Search Engine Optimization – Google Speaks on Natural Search

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Search Engine Optimization (SEO) is not a topic that Google discusses often publicly, so the release of Google’s Search Engine Optimization Starter Guide – was met with great enthusiasm.  While the guide doesn’t give away any super secrets on how to increase natural search rankings the reader will come away with a deeper understanding of SEO, site design and even a plan of action for creating a new website or increasing the natural visibility of a current site.

Search engine optimization is often about making small modifications to parts of your website. When viewed individually, these changes might seem like incremental improvements, but when combined with other optimizations, they could have a noticeable impact on your site’s user experience and performance in organic search results. You’re likely already familiar with many of the topics in this guide, because they’re essential ingredients for any webpage, but you may not be making the most out of them.”

A selection from the SEO Starter Guide that I found very informative was all about “description” meta tags.  Description meta tags differ from page titles and page title tags, but are no less important. “A page’s description meta tag gives Google and other search engines a summary of what the page is about. Whereas a page’s title may be a few words or a phrase, a page’s description meta tag might be a sentence or two or a short paragraph…Google Webmaster Tools provides a handy content analysis section that’ll tell you about any description meta tags that are either too short, long, or duplicated too many times (the same information is also shown for <title> tags). Like the <title> tag, the description meta tag is placed within the <head> tag of your HTML document.”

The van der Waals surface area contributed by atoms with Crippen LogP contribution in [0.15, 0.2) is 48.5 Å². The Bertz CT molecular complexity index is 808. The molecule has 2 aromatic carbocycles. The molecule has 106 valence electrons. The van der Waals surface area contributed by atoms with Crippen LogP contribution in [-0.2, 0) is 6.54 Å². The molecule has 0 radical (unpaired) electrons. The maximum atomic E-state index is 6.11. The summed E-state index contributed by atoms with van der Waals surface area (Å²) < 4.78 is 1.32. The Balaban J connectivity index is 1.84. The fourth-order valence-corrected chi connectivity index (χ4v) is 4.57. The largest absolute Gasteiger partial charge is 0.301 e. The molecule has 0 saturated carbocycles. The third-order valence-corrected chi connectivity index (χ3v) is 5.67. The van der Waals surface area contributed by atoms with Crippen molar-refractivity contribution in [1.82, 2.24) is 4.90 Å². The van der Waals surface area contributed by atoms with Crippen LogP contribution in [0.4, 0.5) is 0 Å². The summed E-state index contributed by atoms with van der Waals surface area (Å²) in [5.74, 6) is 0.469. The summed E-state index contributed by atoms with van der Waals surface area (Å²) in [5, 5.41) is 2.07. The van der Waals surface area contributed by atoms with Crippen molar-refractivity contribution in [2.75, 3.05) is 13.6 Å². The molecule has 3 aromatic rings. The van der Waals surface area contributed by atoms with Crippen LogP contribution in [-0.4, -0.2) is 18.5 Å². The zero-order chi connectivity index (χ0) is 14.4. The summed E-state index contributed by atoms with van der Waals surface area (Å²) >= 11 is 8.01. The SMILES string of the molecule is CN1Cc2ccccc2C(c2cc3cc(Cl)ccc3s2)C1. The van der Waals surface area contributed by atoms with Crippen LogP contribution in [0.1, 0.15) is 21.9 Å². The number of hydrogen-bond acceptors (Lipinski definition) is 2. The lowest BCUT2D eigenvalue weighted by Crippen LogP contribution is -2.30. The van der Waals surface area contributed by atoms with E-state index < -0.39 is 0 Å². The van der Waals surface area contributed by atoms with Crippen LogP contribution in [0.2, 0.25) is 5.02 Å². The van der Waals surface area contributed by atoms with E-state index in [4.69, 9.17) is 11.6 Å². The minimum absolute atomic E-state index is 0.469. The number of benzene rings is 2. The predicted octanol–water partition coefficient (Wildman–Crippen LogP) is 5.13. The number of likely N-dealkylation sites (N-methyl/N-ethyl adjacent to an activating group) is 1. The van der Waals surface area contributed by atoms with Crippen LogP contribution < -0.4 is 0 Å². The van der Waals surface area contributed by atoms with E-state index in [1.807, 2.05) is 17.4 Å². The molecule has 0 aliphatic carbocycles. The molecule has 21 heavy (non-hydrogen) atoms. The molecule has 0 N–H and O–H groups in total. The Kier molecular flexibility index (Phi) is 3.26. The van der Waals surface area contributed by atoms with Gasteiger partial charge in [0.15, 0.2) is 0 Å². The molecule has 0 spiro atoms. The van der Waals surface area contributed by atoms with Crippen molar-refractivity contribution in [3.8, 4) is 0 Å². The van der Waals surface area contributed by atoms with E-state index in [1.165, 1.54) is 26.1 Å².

“Description meta tags are important because Google might use them as snippets for your pages. Note that we say “might” because Google may choose to use a relevant section of your page’s visible text if it does a good job of matching up with a user’s query. Alternatively, Google might use your site’s description in the Open Directory Project.”

Most of the information above was taken from Googles’ SEO Starter Guide – so this is about as simple (yet detailed) body of knowledge that Google will probably release for quite some time about SEO.  For more in-depth or simple to follow directions – I would suggest you find yourself a great Search Engine Marketing company that offers SEO along with white hat optimization and flexible contract terms.